Which Joe gave his name to ‘sloppy joes’? We look at five interesting sandwiches and their lexical origins.
Emotionally uncontrolled or weird.‘you've been acting all wiggy’
- ‘You really can tell some pretty wiggy things from looking at someone's handwriting.’
- ‘I'm glad you stuck with me through the rocky bits yesterday… especially when my sister went all wiggy on me…’
- ‘Anyway my next wiggy encounter came at secondary school.’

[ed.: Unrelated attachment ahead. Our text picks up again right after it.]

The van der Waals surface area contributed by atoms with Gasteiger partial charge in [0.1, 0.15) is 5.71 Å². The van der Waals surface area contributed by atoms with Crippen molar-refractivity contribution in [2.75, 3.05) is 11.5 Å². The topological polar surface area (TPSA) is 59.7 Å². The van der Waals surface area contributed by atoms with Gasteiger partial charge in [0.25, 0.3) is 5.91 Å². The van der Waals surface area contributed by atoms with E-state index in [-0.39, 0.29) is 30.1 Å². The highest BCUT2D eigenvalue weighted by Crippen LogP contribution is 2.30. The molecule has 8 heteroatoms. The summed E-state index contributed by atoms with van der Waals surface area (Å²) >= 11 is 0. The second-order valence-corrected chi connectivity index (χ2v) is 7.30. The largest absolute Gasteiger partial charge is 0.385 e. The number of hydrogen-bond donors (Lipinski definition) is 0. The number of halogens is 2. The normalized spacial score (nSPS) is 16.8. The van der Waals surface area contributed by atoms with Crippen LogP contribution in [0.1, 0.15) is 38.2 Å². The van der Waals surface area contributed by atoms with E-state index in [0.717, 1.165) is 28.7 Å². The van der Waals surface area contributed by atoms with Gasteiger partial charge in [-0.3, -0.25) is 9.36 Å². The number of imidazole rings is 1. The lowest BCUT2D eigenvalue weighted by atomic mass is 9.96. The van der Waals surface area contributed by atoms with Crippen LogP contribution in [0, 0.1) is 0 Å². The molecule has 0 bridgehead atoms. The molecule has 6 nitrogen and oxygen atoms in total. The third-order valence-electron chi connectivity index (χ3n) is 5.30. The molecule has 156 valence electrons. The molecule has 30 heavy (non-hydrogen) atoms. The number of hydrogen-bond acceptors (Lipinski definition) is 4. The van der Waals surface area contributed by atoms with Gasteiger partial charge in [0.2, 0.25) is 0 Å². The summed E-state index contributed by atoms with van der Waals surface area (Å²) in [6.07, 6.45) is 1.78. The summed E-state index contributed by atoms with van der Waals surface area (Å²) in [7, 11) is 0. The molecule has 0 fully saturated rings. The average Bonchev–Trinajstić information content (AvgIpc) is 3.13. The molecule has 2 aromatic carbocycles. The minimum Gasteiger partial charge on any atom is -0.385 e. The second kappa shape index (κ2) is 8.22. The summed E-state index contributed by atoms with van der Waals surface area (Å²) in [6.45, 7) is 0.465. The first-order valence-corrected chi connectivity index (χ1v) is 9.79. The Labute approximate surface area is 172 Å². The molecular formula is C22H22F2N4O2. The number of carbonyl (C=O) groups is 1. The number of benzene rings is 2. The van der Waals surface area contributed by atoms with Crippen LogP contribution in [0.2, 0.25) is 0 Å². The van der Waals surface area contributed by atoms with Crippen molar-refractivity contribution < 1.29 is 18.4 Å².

- ‘The cousin that idolizes you and follows you around and gets you in trouble, the parent that goes through your computer and books and papers to find out what you're doing just to show in some weird and creepy and way wiggy way that they care.’
- ‘The folks who look like they do have other stuff to hide. You may be amazing, but you're not that unique when it comes to being wiggy about this stuff.’
1960s: from wig out (see wig).
We take a look at several popular, though confusing, punctuation marks.
From Afghanistan to Zimbabwe, discover surprising and intriguing language facts from around the globe.
The definitions of ‘buddy’ and ‘bro’ in the OED have recently been revised. We explore their history and increase in popularity.